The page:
Dying Pope did not ask for Euthanasia - Doctor

Doctors assisting Pope John Paul II in his final days never suspended medical treatment and the pontiff did not ask them to do so, his personal physician said.

Published 17 September 2007
Doctors assisting Pope John Paul II in his final days never suspended medical treatment and the pontiff did not ask them to do so, his personal physician said.

Pro-euthanasia activists in Italy have said the pope refused medical treatment such as artificial respiration and feeding because he wanted to be allowed to die.

The Catholic Church forbids euthanasia, which has been at the centre of a heated debate in Italy in recent months. However, the church's Catechism says medical procedures that are "burdensome, dangerous, extraordinary or disproportionate to the expected outcome" can be discontinued with the permission of the patient or family.

Renato Buzzonetti, the late pope's long time doctor, said the pontiff's last known words, "Let me go to the house of the father", should not be interpreted as if he had asked doctors to stop treating him.

"That sentence was an act of very high prayer ... an almost unique example of his attachment to the faith of the Lord and at the same time to life, which John Paul II deeply loved until the very last moment," Buzzonetti said in an interview with daily La Repubblica.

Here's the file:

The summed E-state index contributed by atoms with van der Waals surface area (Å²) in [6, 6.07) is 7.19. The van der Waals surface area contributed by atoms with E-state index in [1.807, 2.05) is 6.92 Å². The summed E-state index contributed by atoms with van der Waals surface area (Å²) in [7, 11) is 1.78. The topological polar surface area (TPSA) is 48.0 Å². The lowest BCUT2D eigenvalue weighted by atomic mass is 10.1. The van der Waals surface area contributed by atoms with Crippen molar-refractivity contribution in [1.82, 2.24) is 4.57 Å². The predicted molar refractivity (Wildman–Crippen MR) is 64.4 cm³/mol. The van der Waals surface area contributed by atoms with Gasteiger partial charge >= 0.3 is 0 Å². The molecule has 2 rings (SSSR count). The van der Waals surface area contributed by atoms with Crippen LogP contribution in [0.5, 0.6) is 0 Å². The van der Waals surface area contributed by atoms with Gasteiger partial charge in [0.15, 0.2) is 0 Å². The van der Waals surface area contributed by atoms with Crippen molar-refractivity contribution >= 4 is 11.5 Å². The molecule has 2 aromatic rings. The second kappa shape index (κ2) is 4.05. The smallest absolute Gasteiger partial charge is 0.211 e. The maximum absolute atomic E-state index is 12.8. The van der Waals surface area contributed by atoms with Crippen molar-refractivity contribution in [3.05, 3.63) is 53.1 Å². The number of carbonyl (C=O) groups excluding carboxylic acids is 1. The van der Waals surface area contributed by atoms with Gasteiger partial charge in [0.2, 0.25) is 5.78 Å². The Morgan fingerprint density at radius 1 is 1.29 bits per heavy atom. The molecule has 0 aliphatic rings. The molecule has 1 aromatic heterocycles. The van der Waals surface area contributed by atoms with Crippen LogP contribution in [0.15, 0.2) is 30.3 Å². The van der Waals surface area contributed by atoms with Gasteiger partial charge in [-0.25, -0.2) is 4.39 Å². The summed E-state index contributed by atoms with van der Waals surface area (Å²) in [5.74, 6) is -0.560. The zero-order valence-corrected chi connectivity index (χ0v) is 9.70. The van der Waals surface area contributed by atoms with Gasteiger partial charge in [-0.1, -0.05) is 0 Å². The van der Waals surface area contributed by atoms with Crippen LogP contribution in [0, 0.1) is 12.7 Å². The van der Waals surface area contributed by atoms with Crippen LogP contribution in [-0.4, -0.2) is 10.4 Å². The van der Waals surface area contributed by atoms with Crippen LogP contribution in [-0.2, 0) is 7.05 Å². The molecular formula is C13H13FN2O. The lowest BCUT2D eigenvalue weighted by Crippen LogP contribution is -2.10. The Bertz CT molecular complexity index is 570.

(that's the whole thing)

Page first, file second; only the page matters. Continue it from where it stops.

"It is not true that the medical treatment of the Holy Father was interrupted," said Buzzonetti, who was the pope's doctor for nearly 27 years.

"He was never left alone, without monitoring and assistance, as some people wrongly want to suggest," he said.

Buzzonetti recalled the pope's final days before his death on April 2, 2005. The details have already been made public by the Vatican and have also been published in a book by Buzzonetti and other aides.

The pope was hospitalised for two periods in February and March of 2005. During his second stay, he underwent a tracheotomy and had a tube fitted in his throat to help him breathe.

On March 31, the ailing pope suffered septic shock caused by an infection of the urinary tract and cardio-circulatory collapse.

Asked why the pontiff had remained in his Vatican residence rather than return to hospital, Buzzonetti said:

"He was explicitly asked about this by his secretary, Stanislaw Dziwisz. But the Holy Father wanted to stay at the Vatican, where he could in any case count on qualified and continuous medical assistance, 24 hours a day, by highly specialised personnel."

The pope started slipping in and out of consciousness in the morning of April 2. Later in the day he muttered his last comprehensible words to a nun in Polish, before entering a coma and dying at 9:37 p.m.

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